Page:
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Tuesday 14 July

It was a meeting of two surfing generations at the Cape Town Press Club at a restaurant in the suburb of Observatory today when Derek Jardine and Shaun Tomson touched base again many years after being Durban beachfront locals during different eras, writes Tony Heard, also a past local of Durban's South Beach.


Fri, 17 July 2009


At the lunch, Tomson spoke about his legendary surfing life and his increasing switch to inspirational and motivational speaking. He, arguably more than anyone, pioneered surf professionalism in SA. As the title of the famous film puts it, he and others went “bustin’ down the door” to the Hawaiian and world big-time surfing scene, putting SA indelibly on the surf map. He is particularly interested in the preservation of surf history through the ages in SA and elsewhere.

Tomson now lives in California but visits SA annually. His wife was an ardent worker for Obama in the recent US elections, and he draws much inspiration from that remarkable campaign. At the Press Club he spoke about his latest book on the “Surfers’ Code” which gives 12 simple rules for surf and life. Originally he intended his 100 or so words of advice to be handed out to kids on the beach - but he has now complemented and woven them into a moving narrative in a work that could become a cult book. He stresses that it carries a wider message than simply for children.

His new credo seems to be that, whatever happens, there’s “always another wave out there”. (Note: Early surfers on South Beach used to call it a “backie”). Fighting the tears, Tomson told of having to overcome the tragic challenge presented by the accidental death of his son, “that beautiful boy”, aged 15 in 2006 – who, he said, had been playing a “stupid game”. He had learned that, with children, one must just “hold them tight … and love them … every second”. He had written about this when he was at the lowest point of his life after his son’s death; and he feels it still has strong resonance today.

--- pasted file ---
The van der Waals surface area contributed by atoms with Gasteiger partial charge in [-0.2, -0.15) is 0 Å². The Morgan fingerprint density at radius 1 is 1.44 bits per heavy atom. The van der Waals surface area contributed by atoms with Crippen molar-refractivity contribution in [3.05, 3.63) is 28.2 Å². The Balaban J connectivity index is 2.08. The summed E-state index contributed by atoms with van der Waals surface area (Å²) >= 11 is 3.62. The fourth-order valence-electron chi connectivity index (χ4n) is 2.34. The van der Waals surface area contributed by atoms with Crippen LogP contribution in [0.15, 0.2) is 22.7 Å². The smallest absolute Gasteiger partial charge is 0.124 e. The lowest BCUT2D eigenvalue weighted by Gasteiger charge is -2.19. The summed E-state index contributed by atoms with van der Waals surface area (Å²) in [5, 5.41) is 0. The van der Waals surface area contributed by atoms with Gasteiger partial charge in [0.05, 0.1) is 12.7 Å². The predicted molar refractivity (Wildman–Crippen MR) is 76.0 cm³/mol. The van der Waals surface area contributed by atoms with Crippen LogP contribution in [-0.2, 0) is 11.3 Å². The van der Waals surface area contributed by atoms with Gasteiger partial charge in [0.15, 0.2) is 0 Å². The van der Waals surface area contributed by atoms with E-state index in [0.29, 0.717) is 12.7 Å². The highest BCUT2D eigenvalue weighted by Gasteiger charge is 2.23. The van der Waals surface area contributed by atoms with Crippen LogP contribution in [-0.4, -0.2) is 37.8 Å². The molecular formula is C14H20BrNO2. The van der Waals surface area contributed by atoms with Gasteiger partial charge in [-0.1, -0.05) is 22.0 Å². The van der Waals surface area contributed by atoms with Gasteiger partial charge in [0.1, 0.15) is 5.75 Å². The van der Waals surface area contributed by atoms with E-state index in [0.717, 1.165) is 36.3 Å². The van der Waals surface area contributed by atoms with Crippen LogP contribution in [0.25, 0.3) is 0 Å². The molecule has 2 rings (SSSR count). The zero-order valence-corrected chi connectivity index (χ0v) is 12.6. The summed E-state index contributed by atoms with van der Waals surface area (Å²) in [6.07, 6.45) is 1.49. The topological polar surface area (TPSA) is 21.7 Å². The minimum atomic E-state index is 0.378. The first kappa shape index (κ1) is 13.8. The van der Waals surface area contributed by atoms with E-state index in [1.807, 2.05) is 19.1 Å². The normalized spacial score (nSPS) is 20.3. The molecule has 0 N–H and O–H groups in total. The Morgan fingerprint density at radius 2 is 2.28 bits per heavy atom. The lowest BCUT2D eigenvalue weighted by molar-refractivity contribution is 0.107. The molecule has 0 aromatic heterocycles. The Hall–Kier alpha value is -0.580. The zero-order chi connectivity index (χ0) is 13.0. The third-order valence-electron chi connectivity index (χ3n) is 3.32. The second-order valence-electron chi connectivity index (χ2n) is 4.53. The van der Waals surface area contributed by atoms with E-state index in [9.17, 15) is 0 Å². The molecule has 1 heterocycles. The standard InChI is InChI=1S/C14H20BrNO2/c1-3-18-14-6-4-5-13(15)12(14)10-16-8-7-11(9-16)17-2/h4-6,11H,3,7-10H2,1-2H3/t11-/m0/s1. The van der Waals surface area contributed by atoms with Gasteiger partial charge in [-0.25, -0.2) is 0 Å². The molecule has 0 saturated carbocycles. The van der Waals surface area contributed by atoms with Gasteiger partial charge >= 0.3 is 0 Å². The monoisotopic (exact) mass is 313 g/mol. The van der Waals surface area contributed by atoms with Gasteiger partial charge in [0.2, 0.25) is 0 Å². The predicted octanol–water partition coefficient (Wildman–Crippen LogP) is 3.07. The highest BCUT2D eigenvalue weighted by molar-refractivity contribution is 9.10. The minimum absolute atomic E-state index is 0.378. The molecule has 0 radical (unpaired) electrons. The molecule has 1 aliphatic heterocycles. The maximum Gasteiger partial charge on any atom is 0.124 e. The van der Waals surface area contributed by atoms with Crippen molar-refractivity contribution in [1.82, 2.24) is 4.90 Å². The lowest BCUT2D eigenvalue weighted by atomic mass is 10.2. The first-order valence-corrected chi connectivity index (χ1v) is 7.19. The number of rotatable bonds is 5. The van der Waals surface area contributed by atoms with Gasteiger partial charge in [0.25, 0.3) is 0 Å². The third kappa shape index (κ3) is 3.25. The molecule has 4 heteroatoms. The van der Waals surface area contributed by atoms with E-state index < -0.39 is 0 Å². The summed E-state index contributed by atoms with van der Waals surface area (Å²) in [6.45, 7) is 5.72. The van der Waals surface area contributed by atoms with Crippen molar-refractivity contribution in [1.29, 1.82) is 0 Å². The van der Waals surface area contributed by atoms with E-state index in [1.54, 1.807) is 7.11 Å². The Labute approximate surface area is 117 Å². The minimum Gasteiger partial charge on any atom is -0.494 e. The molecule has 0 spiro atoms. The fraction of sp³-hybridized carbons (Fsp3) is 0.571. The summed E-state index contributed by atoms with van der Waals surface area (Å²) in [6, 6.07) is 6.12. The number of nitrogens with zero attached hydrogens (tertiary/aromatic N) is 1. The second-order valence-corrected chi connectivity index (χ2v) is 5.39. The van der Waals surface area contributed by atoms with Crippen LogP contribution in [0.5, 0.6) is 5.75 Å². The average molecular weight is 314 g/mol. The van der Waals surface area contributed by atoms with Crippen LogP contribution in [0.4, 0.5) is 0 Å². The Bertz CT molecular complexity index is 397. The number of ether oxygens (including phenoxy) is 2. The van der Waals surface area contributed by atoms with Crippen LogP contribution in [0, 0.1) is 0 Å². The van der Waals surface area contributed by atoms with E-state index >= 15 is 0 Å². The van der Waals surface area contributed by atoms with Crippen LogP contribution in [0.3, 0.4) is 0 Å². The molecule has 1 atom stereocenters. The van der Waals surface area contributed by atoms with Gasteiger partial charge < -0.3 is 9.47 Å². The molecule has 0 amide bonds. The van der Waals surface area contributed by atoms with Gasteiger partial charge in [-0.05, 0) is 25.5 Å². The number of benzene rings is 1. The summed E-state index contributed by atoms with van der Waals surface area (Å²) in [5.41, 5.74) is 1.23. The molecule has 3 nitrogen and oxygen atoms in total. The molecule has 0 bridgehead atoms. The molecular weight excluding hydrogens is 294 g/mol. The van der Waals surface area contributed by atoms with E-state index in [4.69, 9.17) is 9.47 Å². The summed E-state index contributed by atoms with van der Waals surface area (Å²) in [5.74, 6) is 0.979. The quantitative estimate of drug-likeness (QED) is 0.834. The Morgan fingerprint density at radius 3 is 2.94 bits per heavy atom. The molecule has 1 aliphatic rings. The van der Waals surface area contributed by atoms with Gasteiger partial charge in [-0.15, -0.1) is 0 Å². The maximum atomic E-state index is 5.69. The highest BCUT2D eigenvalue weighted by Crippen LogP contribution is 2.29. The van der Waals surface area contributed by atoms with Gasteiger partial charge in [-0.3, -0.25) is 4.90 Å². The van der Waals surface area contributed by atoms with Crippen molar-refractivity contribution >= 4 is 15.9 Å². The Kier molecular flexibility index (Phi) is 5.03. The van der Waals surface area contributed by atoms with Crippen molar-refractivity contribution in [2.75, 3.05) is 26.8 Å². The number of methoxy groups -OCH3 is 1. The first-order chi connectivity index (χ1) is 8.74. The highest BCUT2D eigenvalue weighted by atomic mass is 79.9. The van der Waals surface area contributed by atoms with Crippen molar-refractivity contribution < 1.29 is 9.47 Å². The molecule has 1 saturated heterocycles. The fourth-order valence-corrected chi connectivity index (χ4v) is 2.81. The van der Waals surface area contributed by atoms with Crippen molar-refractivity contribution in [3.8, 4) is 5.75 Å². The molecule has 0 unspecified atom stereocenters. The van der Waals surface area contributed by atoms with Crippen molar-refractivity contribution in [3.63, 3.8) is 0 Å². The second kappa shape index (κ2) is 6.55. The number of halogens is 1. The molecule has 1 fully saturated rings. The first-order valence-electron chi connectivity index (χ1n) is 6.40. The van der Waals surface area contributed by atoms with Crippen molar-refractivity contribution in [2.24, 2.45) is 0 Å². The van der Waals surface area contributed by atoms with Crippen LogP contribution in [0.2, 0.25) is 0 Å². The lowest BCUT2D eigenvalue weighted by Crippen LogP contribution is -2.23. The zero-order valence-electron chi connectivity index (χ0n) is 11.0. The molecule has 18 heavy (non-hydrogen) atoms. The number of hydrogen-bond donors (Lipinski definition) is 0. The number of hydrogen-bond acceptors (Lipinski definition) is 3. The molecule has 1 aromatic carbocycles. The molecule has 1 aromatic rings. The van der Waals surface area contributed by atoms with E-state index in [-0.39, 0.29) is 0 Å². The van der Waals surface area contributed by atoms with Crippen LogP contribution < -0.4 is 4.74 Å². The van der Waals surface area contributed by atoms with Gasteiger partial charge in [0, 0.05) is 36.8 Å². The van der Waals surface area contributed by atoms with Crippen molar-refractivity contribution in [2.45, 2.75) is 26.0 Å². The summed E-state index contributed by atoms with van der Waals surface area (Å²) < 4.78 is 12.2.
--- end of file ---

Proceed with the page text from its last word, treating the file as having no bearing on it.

Surfing has clearly ennobled Shaun and helped him to rebuild his life. What he had to endure seems to have driven him to serious contemplation and inspirational writing and speaking – including , on this trip to SA, appearing on a platform in the company of people as well known as Richard Branson and author Malcolm Gladwell. He speaks admiringly of how Nelson Mandela managed to transform South Africa, and was able to see the linkages between sport, eg rugby, and national unity, reconciliation and achievement. He told how his father, Ernie Tomson, taught him the ways of the surf on the beach when he was a boy, and traces his success to this. He recalls how Ernie had had a promising swimming career cut short by a bite from a Zambesi shark. But, he said, Ernie never lost his spirit. (Derek Jardine, sitting in the audience, appreciated this – for, as Shaun noted, he knew Ernie well in his days on the beach.)